Although the house I woke up in this morning on my grandmother’s farm is not the house we all grew up in, the view out the window, a pale landscape of late-season standing corn, hazy Midwestern sky just pinking up to the east, and section lines marked off by rows of old, half-broken oak and elm trees is one I know in my bones somehow.
The way we learn places as kids is so intense, so different than the way grownups know space that despite waking up in the new house my Aunt built on the site of my great-great grandparents’ old frame house on this little hill in Illinois, the view out the windows, the sound of the trains going by on the south property line, the hazy greys and browns and pinks of this landscape are imprinted somehow on that part of my being that is older than language, older than knowledge, older than consciousness. Somehow, despite having lived in the West for 20 years, despite my absolute love of the Rocky Mountains and the big vistas and those clear clear western skies, somehow my body recognizes this as home.
We were sent down here a lot as kids. Every time there was a disaster, and there were many, we were sent to the farm to stay with our grandmother. I can still smell her old house – dust, mildew, old books, old clothes, in the winter Christmas tree and coal smoke. My grandmother was never one of those maternal lovey grandmothers – she was fierce, and gruff, and took us on adventures. She believed that children should amuse themselves and she gave us plenty to play with – beebee guns and building sets and lots and lots of books. She’s the person who once hijacked us kids from Christmas Night at my uncle’s house – told us there were presents in the camper on her pickup, then loaded us all in and took off for the farm. She’d wanted to do Christmas at her house, and the parents hadn’t, so she just took the four of us. We thought it was a great trick – and thought she was being ridiculous when she warned us not to fall out the back door of the camper, which didn’t really latch, and so was held shut with a bungee cord. What did she think we were? Idiots? We might have been between 8 and 12 years old but we weren’t going to do something so dumb as fall out the back of the camper. Our parents were furious with her for that stunt, and we loved her for pulling it off.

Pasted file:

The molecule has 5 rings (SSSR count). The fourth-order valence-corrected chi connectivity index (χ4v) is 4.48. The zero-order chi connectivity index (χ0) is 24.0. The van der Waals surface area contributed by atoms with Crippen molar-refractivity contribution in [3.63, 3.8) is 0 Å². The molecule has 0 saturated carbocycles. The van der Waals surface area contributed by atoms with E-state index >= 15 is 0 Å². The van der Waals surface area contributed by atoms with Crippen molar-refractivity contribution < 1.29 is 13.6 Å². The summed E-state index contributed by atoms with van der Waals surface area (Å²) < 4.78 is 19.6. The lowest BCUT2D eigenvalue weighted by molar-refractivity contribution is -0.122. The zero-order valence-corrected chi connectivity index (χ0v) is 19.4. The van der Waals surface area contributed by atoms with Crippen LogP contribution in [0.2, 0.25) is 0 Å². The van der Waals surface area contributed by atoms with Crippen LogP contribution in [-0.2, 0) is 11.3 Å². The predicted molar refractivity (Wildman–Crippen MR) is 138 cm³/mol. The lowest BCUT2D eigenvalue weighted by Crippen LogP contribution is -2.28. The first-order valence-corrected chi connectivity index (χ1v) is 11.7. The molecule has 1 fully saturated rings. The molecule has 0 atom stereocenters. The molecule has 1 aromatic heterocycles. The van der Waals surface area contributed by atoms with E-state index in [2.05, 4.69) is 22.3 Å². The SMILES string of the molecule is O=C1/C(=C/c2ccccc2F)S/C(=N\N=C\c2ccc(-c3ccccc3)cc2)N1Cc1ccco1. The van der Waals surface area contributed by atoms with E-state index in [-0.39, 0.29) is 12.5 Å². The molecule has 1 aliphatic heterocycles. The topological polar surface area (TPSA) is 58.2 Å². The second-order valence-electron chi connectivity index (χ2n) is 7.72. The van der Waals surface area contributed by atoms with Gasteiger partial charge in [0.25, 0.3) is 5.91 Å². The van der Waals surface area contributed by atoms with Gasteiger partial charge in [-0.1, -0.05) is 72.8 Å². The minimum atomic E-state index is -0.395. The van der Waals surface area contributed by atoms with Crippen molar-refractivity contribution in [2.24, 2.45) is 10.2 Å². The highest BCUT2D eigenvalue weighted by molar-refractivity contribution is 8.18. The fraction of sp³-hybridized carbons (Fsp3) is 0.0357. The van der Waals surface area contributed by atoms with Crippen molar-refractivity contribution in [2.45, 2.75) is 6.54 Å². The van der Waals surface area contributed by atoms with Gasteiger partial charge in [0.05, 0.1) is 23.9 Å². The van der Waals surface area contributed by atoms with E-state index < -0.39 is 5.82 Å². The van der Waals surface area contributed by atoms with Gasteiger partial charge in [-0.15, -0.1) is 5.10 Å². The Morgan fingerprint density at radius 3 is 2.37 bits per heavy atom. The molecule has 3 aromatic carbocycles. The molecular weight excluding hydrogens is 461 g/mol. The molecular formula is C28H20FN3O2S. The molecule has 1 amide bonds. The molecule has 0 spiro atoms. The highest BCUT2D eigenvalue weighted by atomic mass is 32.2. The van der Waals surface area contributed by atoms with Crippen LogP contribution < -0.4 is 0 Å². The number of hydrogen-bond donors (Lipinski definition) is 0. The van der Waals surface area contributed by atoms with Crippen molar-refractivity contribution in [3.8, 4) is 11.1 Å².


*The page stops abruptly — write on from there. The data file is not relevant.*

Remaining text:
My grandmother tells a story about finding the old Mackin family place in Ireland. When the old relative she found took her over to see the place, she got a shock. It’s exactly like our farm. Same lane lined with trees at the top of which sat a two story frame house with a barn on the right. The house and the barn were even built into the same sort of hill as ours. Thomas Mackin left home, worked on the Erie Canal, made his way to Illinois, started a mercantile (and family legend has it sold potcheen out the back door) and finally saved up to buy a place, And then he built a replica of his home place. The place he’d left. The place he’d left but had carried with him across the ocean and the country as the template for “home.”
And so, I wake up this morning in a landscape I know in my bones, on a piece of land that has been in my family for five generations, in a landscape that I recognize, despite having been gone so long. While Chicago and the North Shore where I actually lived through childhood still feel physically oppressive to me, feel like the sky is too close in and the hopelessness I fled by moving west is falling down in on me, it’s a different story down here in the country. Driving across the newly-harvested cornfields last night I could smell dirt. Wet dirt. Wet dirt and feed corn and flat flat fields stretching out as far as I could see. It smelled like home in that way that when you get back from vacation as a kid your pillow smells like home.